The visual identification key to Orchidaceae in Korea (Fig. 1) was developed as a case with which to design a visual key to the flora of Korea. A total of 101 taxa can be identified using the key. Distinct floral color forms in 18 taxa were separately considered to represent the variation. Thirteen characters were used in the visual key (Table 1). The characters could be categorized into three categories: habit, leaves, and reproductive organs. Some characters were used multiple times in the visual key. For example, the couplet of flower color was used eight times, the number of leaves seven times, the number of flowers six times, and the leaf length four times. The remaining characters were used once.
The visual couplets at the initial steps used relatively easy characters that can be determined with the naked eye. For example, the first couplet divides Korean orchids into two groups: plants with leaves and those without leaves. Final steps of the visual key do not utilize a visual couplet. Instead, images of species along with information about the distribution and flowering time were provided such that users can identify the specimen that best fits the information. The number of steps required to identify a species varies, ranging from three to ten steps with an average of 4.5 steps.
The performance with the visual identification key was better than that using a traditional taxonomic key and that by screening the floristic manual (Table 2). The percentage of students who accurately identified the set of species correctly ranged from 56% (n = 14; Cephalanthera erecta var. oblanceolata) to 96% (n = 24; Cypripedium macranthos and Neolindleya camtschatica) with the visual identification key. Students were asked to use the taxonomic key (Lee et al., 2007) to the generic level, as no students determined the species with the taxonomic key. The percentage of students who determined the correct genus in the second test ranged from 30.4% (n = 7; Goodyera) to 73.9% (n = 17; Cypripedium and Dendrobium). In the third test, students appeared to learn the names of the species through the previous two tests. For example, one student identified Cephalanthera erecta var. oblanceolata using Lee (2003), in which the taxon was not described. Except for this species, the percentage of students who correctly identified the four test species used in the previous tests ranged from 43.8% (n = 7; Goodyera biflora) to 100% (n = 16; Cypripedium macranthos and Neolindleya camtschatica). Three additional test species were added to examine the level of accurate identification without knowledge from earlier experience. The percentage of students who correctly identified the three additional test specimens ranged from 25% (Oreorchis patens) to 87.5% (Bletilla striata).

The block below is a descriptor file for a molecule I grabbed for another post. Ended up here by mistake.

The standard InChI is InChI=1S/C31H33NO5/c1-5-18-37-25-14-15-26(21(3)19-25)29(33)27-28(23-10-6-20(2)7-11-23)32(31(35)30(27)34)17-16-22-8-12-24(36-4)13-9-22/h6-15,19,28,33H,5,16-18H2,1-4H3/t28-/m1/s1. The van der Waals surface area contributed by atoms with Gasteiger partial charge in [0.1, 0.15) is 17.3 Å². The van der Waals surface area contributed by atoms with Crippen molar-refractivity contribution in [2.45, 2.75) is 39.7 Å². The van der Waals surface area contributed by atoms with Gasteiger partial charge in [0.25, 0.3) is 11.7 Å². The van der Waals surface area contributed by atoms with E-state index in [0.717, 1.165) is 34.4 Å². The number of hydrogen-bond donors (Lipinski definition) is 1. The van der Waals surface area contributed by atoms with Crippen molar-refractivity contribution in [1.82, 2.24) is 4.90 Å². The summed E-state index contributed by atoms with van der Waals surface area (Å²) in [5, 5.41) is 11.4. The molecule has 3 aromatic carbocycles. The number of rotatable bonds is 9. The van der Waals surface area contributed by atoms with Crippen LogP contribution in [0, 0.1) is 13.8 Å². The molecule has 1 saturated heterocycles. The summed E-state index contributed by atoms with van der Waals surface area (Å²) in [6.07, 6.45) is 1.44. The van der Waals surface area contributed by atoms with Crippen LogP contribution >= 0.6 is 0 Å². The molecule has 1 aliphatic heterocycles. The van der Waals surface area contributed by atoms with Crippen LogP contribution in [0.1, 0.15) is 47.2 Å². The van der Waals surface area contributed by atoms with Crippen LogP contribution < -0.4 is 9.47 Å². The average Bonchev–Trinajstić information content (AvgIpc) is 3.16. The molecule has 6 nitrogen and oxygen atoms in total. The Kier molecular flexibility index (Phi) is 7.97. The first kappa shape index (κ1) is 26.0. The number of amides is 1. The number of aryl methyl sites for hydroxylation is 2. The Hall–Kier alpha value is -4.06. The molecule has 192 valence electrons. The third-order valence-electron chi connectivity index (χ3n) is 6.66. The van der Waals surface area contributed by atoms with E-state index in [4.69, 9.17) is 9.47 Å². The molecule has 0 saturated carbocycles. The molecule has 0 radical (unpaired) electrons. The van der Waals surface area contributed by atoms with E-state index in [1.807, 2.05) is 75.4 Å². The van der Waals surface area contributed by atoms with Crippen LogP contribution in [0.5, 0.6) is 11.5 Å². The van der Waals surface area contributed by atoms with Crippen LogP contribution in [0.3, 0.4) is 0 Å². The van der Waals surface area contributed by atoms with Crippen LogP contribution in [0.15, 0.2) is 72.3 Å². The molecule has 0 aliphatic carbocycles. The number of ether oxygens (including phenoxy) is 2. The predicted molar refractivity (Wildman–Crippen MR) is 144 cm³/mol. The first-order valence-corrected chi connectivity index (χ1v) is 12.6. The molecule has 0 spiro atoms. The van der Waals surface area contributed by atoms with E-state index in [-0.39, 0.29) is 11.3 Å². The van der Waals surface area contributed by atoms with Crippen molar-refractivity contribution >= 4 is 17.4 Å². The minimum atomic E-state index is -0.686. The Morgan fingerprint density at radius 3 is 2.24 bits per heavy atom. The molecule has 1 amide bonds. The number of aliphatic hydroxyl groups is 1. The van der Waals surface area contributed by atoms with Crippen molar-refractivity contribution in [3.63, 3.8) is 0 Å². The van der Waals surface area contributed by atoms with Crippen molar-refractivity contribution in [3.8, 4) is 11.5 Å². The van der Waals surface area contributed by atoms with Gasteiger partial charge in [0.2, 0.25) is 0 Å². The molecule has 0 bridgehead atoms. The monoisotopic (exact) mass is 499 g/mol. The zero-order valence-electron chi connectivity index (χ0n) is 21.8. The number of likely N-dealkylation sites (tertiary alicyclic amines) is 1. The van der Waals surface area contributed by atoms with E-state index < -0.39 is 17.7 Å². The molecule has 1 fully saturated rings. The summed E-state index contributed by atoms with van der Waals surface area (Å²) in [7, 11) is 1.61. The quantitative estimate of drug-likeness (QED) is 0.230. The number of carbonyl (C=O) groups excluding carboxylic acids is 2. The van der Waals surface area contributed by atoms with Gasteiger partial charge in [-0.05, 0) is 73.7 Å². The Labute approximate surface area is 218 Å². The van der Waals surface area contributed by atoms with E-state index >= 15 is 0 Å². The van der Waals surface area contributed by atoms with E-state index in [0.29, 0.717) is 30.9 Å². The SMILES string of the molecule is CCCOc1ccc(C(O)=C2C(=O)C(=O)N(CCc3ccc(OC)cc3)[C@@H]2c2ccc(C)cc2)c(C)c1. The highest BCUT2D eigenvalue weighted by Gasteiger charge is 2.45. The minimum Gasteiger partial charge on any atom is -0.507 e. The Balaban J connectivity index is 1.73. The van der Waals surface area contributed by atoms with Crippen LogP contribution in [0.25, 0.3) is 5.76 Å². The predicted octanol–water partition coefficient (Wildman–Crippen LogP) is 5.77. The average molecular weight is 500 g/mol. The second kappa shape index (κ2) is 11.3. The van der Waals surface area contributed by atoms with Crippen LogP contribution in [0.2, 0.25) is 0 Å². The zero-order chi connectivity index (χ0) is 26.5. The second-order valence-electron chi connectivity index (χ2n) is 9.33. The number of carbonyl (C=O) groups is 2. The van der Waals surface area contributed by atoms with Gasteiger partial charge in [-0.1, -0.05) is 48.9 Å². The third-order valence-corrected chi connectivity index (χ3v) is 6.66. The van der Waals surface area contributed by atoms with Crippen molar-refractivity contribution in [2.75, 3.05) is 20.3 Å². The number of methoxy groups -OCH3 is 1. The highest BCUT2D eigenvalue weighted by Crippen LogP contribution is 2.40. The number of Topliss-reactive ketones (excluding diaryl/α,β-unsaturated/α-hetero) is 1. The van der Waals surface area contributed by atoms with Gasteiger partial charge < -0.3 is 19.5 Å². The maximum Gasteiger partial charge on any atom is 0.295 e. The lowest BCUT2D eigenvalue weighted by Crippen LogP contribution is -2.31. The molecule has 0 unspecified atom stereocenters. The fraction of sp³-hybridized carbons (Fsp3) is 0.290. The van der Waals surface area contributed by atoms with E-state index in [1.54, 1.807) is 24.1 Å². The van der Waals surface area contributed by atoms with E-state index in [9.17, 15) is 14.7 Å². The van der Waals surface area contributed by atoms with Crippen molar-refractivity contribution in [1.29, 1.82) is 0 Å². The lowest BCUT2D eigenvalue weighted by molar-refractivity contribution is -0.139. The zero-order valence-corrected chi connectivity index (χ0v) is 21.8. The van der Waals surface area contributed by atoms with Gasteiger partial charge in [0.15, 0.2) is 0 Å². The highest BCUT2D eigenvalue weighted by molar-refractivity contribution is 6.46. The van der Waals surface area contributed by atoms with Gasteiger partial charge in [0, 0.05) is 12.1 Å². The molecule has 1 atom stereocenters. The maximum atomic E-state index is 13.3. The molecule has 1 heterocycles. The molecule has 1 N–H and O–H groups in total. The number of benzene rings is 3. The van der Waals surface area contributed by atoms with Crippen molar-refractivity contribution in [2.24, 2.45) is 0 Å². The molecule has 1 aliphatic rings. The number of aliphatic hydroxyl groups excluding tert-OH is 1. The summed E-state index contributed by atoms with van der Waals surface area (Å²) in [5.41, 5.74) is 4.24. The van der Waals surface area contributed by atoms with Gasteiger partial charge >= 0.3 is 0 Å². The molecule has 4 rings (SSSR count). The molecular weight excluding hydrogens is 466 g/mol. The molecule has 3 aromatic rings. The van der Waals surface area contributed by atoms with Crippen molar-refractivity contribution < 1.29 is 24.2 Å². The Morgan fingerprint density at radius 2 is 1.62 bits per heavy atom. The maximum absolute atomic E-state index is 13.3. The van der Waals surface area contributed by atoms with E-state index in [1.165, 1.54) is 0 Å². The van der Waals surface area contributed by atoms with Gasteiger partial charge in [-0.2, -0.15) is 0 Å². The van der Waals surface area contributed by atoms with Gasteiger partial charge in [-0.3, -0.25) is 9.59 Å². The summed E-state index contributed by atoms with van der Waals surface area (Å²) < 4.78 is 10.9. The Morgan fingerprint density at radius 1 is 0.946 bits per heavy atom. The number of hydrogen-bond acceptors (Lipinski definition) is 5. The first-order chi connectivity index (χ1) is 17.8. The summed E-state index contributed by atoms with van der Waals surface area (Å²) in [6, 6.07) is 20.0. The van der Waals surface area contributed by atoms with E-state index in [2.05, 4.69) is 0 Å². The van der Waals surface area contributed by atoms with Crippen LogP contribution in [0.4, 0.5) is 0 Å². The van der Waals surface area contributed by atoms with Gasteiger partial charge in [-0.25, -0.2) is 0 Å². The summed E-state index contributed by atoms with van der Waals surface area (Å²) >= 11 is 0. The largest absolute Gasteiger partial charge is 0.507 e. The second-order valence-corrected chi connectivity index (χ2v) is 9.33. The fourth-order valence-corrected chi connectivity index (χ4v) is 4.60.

The time for the correct identification of the specimens did not show significant differences among the three different methods (Table 2). For Cypripedium macranthos, the average time for identification using the visual key (Test I) was shorter (average of 33 s) compared to when using the dichotomous key (Test II; 51 s) and the floristic manual (Test III; 96 s). In another case, such as Goodyera biflora, students identified the species much more rapidly when they screened the manual (Test III; average of 67 s) compared to when they used the visual key (Test I; 125 s) and the dichotomous key (Test II; 95 s).


The visual identification key to the Korean Orchidaceae family developed in this study is the first comprehensive taxonomic key based on images in Korea. The web pages which facilitated the use of the visual identification key were run from local storage in our study. This approach should be useful when the key is converted into a web-based program in that users can then access the key via the Internet. We expect that the development of the visual identification key for other groups or for the entire flora of Korea will be possible as digital images of plants become more widely available from various resources. Further development of the on-line visual identification keys is therefore necessary.
The visual key to Orchidaceae developed in this study is similar to a traditional dichotomous key in that it has a set of couplets predetermined by the developer. However, the visual key is very efficient in terms of the number of characters used in the key and the performance of the keys by users, especially those who are non-specialists with regard to Orchidaceae. Our visual key uses only 13 characters (Table 1), while the dichotomous key to Orchidaceae (Lee et al., 2007) uses more than 50 characters. In general, traditional dichotomous keys use one or more characters in a couplet and represent classifications in many cases (e.g., Gleason and Cronquist, 1991). The key to the species of Orchidaceae in Lee (2007) is in accordance with the traditional keys in that it utilizes two steps to identify a species; it initially leads to a genus, and a subsequent dichotomous key within the genus then leads to a species if the genus is not monotypic. The visual key does not consider higher levels of classification of Orchidaceae, such as genus or subfamily, and it directly leads to the species.